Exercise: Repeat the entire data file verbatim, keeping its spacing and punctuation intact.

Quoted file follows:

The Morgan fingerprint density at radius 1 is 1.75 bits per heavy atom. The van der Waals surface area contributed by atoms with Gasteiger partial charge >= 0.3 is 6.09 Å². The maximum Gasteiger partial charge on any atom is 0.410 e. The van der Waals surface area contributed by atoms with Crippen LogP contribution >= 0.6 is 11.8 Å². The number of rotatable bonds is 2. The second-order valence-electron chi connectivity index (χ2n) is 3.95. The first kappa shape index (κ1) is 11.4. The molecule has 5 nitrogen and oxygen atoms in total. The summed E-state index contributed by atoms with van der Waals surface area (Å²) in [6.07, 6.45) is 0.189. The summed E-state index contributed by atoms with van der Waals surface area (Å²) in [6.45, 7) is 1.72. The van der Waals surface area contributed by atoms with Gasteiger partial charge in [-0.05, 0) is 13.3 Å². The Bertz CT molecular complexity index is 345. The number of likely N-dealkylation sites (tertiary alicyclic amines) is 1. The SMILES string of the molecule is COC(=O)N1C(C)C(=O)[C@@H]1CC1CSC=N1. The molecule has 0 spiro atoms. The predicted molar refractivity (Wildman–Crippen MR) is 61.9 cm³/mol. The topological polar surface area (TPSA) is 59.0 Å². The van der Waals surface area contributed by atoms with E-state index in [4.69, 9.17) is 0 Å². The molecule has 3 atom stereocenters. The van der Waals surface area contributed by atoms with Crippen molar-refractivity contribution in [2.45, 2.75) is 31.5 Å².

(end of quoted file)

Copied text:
The Morgan fingerprint density at radius 1 is 1.75 bits per heavy atom. The van der Waals surface area contributed by atoms with Gasteiger partial charge >= 0.3 is 6.09 Å². The maximum Gasteiger partial charge on any atom is 0.410 e. The van der Waals surface area contributed by atoms with Crippen LogP contribution >= 0.6 is 11.8 Å². The number of rotatable bonds is 2. The second-order valence-electron chi connectivity index (χ2n) is 3.95. The first kappa shape index (κ1) is 11.4. The molecule has 5 nitrogen and oxygen atoms in total. The summed E-state index contributed by atoms with van der Waals surface area (Å²) in [6.07, 6.45) is 0.189. The summed E-state index contributed by atoms with van der Waals surface area (Å²) in [6.45, 7) is 1.72. The van der Waals surface area contributed by atoms with Gasteiger partial charge in [-0.05, 0) is 13.3 Å². The Bertz CT molecular complexity index is 345. The number of likely N-dealkylation sites (tertiary alicyclic amines) is 1. The SMILES string of the molecule is COC(=O)N1C(C)C(=O)[C@@H]1CC1CSC=N1. The molecule has 0 spiro atoms. The predicted molar refractivity (Wildman–Crippen MR) is 61.9 cm³/mol. The topological polar surface area (TPSA) is 59.0 Å². The van der Waals surface area contributed by atoms with E-state index in [4.69, 9.17) is 0 Å². The molecule has 3 atom stereocenters. The van der Waals surface area contributed by atoms with Crippen molar-refractivity contribution in [2.45, 2.75) is 31.5 Å².